———. 2016d. FEMA Contractor Predicts ‘Social Unrest’ Caused by 395% Food Price Spikes. Motherboard. Accessed August 21. http://motherboard.vice.com/read/fema-contractor- predicts-social-unrest-caused-by-395-food-price-spikes

Akuru, Udochukwu B., and Ogbonnaya I. Okoro. 2011. A Prediction on Nigeria’s Oil Depletion Based on Hubbert’s Model and the Need for Renewable Energy. International Scholarly Research Notices, International Scholarly Research Notices 2011: e285649. doi: 10.5402/2011/285649 .

Al-Sinousi, Mahasin, and Amira Saleh. 2008. International Expert Warns Of Egypt’s Oil And Gas Reserves Depletion In 2020. Al-Masry Al-Youm, May 17, 1434 edition. http://today.almasryalyoum.com/article2.aspx?ArticleID=105585

Arashi, Fakhri. 2013. Wheat Imports Cause Yemen Heavy Losses—National Yemen. http://nationalyemen.com/2013/03/03/wheat-imports-cause-yemen-heavy-losses/

Aston, T.H., Trevor Henry Aston, and C.H.E. Philpin. 1987. The Brenner Debate: Agrarian Class Structure and Economic Development in Pre-Industrial Europe. Cambridge: Cambridge University Press.

Aucott, Michael L., and Jacqueline M. Melillo. 2013. A Preliminary Energy Return on Investment Analysis of Natural Gas from the Marcellus Shale. Journal of Industrial Ecology 17(5): 668– 679. doi: 10.1111/jiec.12040 .

Azevedo, Ligia B., An M. De Schryver, A. Jan Hendriks, and Mark A.J. Huijbregts. 2015. Calcifying Species Sensitivity Distributions for Ocean Acidification. Environmental Science & Technology 49(3): 1495–1500. doi: 10.1021/es505485m .

Badgley, Catherine, and Ivette Perfecto. 2007. Can Organic Agriculture Feed the World? Renewable Agriculture and Food Systems 22(2): 80–85.

Bardi, Ugo. 2014. Extracted: How the Quest for Mineral Wealth Is Plundering the Planet. Vermont: Chelsea Green Publishing.

Barnett, Tim P., and David W. Pierce. 2008. When Will Lake Mead Go Dry? Water Resources Research 44(3): W03201. doi: 10.1029/2007WR006704

Barron, Robert. 2016. Facing Rumors of Money Troubles, Egypt Denies Tension with Foreign Oil, Gas Firms. Mada Masr. January 27. http://www.madamasr.com/sections/economy/ facing-rumors-money-troubles-egypt-denies-tension-foreign-oil-gas-firms

Berger, Daniel, William Easterly, Nathan Nunn, and Shanker Satyanath. 2013. Commercial Imperialism? Political Influence and Trade during the Cold War. American Economic Review 103(2): 863–896. doi: 10.1257/aer.103.2.863

Berman, Arthur, and Ray Leonard. 2015. Years Not Decades: Proven Reserves and the Shale Revolution. Houston Geological Society Bulletin 57(6): 35–39.

Bhardwaj, Mayank. 2016. Food Imports Rise as Modi Struggles to Revive Rural India. Reuters India. February 2. http://in.reuters.com/article/india-farming-idINKCN0VA3NL

Bindi, Marco, and Jørgen E. Olesen. 2010. The Responses of Agriculture in Europe to Climate Change. Regional Environmental Change 11(1): 151–158. doi: 10.1007/s10113-010-0173-x

Bose, Prasenjit. 2016. A Budget That Reveals the Truth about India’s Growth Story. The Wire. March 2. http://thewire.in/23392/what-the-budget-tells-us-about-indias-growth-story/ .

Boucek, Christopher. 2009. Yemen: Avoiding a Downward Spiral. Carnegie Endowment for International Peace. September. http://carnegieendowment.org/2009/09/10/yemen-avoidingdownward-spiral-pub-23827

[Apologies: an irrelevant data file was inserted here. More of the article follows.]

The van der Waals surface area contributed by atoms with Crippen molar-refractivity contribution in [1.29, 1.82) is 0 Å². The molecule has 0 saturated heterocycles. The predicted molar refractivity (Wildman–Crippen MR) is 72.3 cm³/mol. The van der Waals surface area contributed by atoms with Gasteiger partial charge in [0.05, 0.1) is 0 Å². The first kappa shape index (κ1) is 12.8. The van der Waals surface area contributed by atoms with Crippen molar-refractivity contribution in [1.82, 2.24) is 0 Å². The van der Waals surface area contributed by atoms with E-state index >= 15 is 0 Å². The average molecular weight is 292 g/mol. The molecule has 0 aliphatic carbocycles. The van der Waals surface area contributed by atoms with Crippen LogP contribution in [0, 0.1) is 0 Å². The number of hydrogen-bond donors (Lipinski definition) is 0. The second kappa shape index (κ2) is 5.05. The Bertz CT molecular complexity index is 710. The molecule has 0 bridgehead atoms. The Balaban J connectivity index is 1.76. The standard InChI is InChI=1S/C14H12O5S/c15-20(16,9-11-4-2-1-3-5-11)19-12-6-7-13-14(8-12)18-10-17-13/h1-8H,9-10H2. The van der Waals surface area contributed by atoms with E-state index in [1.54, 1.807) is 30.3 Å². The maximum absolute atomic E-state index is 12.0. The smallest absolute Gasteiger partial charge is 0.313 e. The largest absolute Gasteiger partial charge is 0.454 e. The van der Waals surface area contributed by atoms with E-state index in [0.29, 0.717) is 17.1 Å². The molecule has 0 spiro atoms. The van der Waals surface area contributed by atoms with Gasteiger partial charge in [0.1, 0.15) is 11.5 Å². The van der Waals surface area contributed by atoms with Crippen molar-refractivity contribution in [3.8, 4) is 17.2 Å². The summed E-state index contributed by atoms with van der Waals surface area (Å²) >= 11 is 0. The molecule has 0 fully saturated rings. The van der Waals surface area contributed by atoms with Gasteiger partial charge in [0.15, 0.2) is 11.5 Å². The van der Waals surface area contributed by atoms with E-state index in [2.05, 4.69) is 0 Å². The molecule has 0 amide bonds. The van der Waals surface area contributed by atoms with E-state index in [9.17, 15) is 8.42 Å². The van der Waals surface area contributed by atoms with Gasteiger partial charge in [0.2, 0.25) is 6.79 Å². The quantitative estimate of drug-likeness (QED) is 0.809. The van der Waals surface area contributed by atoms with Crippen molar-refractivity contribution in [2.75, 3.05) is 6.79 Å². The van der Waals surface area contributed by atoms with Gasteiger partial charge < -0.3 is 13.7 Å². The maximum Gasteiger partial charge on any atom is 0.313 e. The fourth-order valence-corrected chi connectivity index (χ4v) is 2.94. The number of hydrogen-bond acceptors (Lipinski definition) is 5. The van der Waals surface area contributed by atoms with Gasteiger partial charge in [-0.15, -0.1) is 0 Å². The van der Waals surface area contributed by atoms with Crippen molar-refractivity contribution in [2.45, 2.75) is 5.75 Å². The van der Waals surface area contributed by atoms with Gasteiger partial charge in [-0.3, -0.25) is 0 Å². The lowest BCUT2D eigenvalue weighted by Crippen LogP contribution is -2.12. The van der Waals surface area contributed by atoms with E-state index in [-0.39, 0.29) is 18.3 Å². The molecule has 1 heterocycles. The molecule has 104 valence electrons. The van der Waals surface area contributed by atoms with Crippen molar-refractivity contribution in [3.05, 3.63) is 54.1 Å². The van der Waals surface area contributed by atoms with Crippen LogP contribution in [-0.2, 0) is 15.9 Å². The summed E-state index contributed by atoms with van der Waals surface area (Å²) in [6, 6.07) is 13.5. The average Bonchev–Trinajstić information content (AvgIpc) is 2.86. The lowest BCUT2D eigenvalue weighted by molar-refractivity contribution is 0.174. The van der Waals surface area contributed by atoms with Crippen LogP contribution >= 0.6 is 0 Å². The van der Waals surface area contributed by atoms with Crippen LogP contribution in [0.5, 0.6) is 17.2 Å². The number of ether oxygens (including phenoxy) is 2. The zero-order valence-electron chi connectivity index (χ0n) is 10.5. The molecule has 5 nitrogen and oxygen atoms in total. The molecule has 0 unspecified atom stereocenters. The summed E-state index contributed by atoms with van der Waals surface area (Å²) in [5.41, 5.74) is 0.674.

Bove, Vincenzo, Leandro Elia, and Petros G. Sekeris. 2014. US Security Strategy and the Gains from Bilateral Trade. Review of International Economics 22(5): 863–885. doi: 10.1111/ roie.12141

Bove, Vincenzo, Kristian Skrede Gleditsch, and Petros G. Sekeris. 2015. ‘Oil above Water’ Economic Interdependence and Third-Party Intervention. Journal of Conflict Resolution, January 27: 0022002714567952. doi: 10.1177/0022002714567952 .

Bove, Vincenzo, and Petros G. Sekeris. 2016. Fueling Conflict: The Role of Oil in Foreign Interventions. IPI Global Observatory. Accessed July 19. https://theglobalobservatory.org/2015/03/civil-wars-oil-above-water-military-intervention/

Brandt, Adam R., Yuchi Sun, Sharad Bharadwaj, David Livingston, Eugene Tan, and Deborah Gordon. 2015. Energy Return on Investment (EROI) for Forty Global Oilfields Using a Detailed Engineering-Based Model of Oil Production. PLOS ONE 10(12): e0144141.

Brown, Jeffrey J., and Samuel Foucher. 2008. A Quantitative Assessment of Future Net Oil Exports by the Top Five Net Oil Exporters. Energy Bulletin. January 8. http://www.resilience.org/stories/2008-01-08/quantitative-assessment-future-net-oil-exports-top-five-net-oil-exporters

Brown, James H., William R. Burnside, Ana D. Davidson, John P. DeLong, William C. Dunn, Marcus J. Hamilton, Norman Mercado-Silva, et al. 2011. Energetic Limits to Economic Growth. BioScience 61(1): 19–26.

Buckley. 2016. Coal Decline Steepens in 2016 in India, China, U.S. Institute for Energy Economics & Financial Analysis. May 16. http://ieefa.org/coal-decline-steepens-2016-2/

Capellán-Pérez, Iñigo, Margarita Mediavilla, Carlos de Castro, Óscar Carpintero, and Luis Javier Miguel. 2014. Fossil Fuel Depletion and Socio-Economic Scenarios: An Integrated Approach. Energy 77: 641–666.

Castillo-Mussot, Marcelo del, Pablo Ugalde-Véle, Jorge Antonio Montemayor-Aldrete, Alfredo de la Lama-García, and Fidel Cruz. 2016. Impact of Global Energy Resources Based on Energy Return on Their Investment (EROI) Parameters. Perspectives on Global Development and Technology 15(1–2): 290–299.

Chen, Shuai, Xiaoguang Chen, and Xu. Jintao. 2016. Impacts of Climate Change on Agriculture: Evidence from China. Journal of Environmental Economics and Management 76: 105–124. doi: 10.1016/j.jeem.2015.01.005